Why is it that some operators never seem to leave the kitchen, are afraid to take a vacation and consider overtime a way of life? Why is it that some operators seem to have that “Midas touch”? Why have some bought a business while others have bought a job? Let’s take a look at some successful operators today and see what they may have in common. How do they survive and prosper, even in tough economic times? These are the operators who no longer work 80 hours a week as a cook, manager and driver. They have harnessed their passion for pizza and wisely applied what they have learned, turning knowledge into profits.
Dan Collier of California-based Rusty’s Pizza Parlors applied the advice his former employer imparted to him. According to Collier, “Rusty’s founder, Rodger Duncan, always stressed to me the importance of weekly numbers –– inventory, cost analysis, weekly profit and loss.” Collier now can measure financial performance weekly and make immediate adjustments. Applying things learned over his 25-year career in the pizza industry has brought Collier success. He now owns four locations and sales have gone from $400,000 to $5 million per year.
April Murray and her husband, Mark, own and operate Just Pizza in Mebane, North Carolina. The pizzeria was started more than 20 years ago by April’s parents. “The one thing I have learned over the years that has made a significant difference in my business is that building those strong customer relationships really matters,” Murray says. “I learned this from my parents, who always made each customer feel special and let them know with a
huge ‘thanks’ to come back to see us each time they picked up. It leaves a broad range of possibilities to apply to your business, everything from a handwritten thank you on a breadstick box with a Sharpie to thank you notes for party orders, to cards each season. It’s the personal touches that matter most and let your customers know that they are important.” Just Pizza has since franchised and expanded to three locations.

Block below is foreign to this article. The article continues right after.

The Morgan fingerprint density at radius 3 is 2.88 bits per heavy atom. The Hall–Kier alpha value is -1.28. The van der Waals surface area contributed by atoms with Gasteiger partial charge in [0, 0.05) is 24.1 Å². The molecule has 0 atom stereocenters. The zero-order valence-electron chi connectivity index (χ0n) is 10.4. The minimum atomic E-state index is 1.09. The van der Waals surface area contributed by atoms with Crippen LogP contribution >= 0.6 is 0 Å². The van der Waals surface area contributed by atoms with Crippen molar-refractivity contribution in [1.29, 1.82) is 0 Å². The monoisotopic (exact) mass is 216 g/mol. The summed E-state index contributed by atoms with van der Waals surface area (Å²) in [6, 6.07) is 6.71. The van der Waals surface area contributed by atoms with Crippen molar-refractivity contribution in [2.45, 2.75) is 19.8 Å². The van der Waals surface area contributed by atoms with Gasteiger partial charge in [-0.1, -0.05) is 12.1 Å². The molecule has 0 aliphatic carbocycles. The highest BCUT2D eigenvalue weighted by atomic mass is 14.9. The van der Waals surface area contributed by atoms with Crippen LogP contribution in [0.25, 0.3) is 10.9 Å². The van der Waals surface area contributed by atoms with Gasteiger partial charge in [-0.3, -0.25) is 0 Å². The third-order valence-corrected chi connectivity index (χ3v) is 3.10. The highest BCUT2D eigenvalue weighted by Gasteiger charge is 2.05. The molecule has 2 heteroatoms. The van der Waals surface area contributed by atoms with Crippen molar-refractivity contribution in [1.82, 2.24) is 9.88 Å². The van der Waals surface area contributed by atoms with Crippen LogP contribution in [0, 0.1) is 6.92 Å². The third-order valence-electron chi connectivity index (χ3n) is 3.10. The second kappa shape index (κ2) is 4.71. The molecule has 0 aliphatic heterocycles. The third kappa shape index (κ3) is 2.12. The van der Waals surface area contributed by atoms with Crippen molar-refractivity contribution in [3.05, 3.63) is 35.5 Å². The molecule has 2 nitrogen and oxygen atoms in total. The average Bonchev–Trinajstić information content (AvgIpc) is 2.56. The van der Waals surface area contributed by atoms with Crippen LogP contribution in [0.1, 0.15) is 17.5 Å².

Learning is directly tied to meekness. Meekness is an elusive virtue that few can accurately define. Most definitions are vague on its meaning, and many people equate it to weakness. Dictionaries generally define “meek” as gentle, moderate, submissive, quiet and even timid; however, the original Greek word means much more. “There is gentleness” in that word, observes William Barclay’s New Testament Wordbook, “but behind the gentleness there is the strength of steel.” The original definition of meekness shows a mental disposition that enables one to endure injury with patience and without haughtiness or vanity. One does not insist on going by his own views or by popular opinion. One is teachable, willing to be taught.
Tony Disilvestro, co-owner of Ynot Pizza, a twounit operation in Virginia Beach, Virginia, states: “One thing that has impacted my business would be attending the International Pizza Expo for the last 16 years. We as a company have returned every year with an idea or a product that has improved our business. The Expo has made it easy to fi nd a product or service and compare it to the competition all in one place.” Ynot’s openness to learn at Expo has led to a new avenue of revenue for them — take and bake. It has also given them the tools they need to take them to the next level — franchising.
Glenn Cybulski came to Pizza Expo in 2007 hoping to close a deal on a POS system he had already decided on. Cybulski attended an early morning marketing seminar and questioned the panelists on their POS capabilities. What he learned sent him to the show fl oor to compare the systems. Cybulski put away his preconceived notions and objectively looked at the systems, bearing in mind the advice of the panelists. Two years later, Cybulski says: “The smartest business decision I have made was to purchase (the panelist recommended) POS system. From the ability to track my inventory, sales and manage my customer base, the POS system has improved my profi tability in many ways. I use this POS in all of my stores.” Cybulski is now the franchisor of California-based Fregene’s Pizza.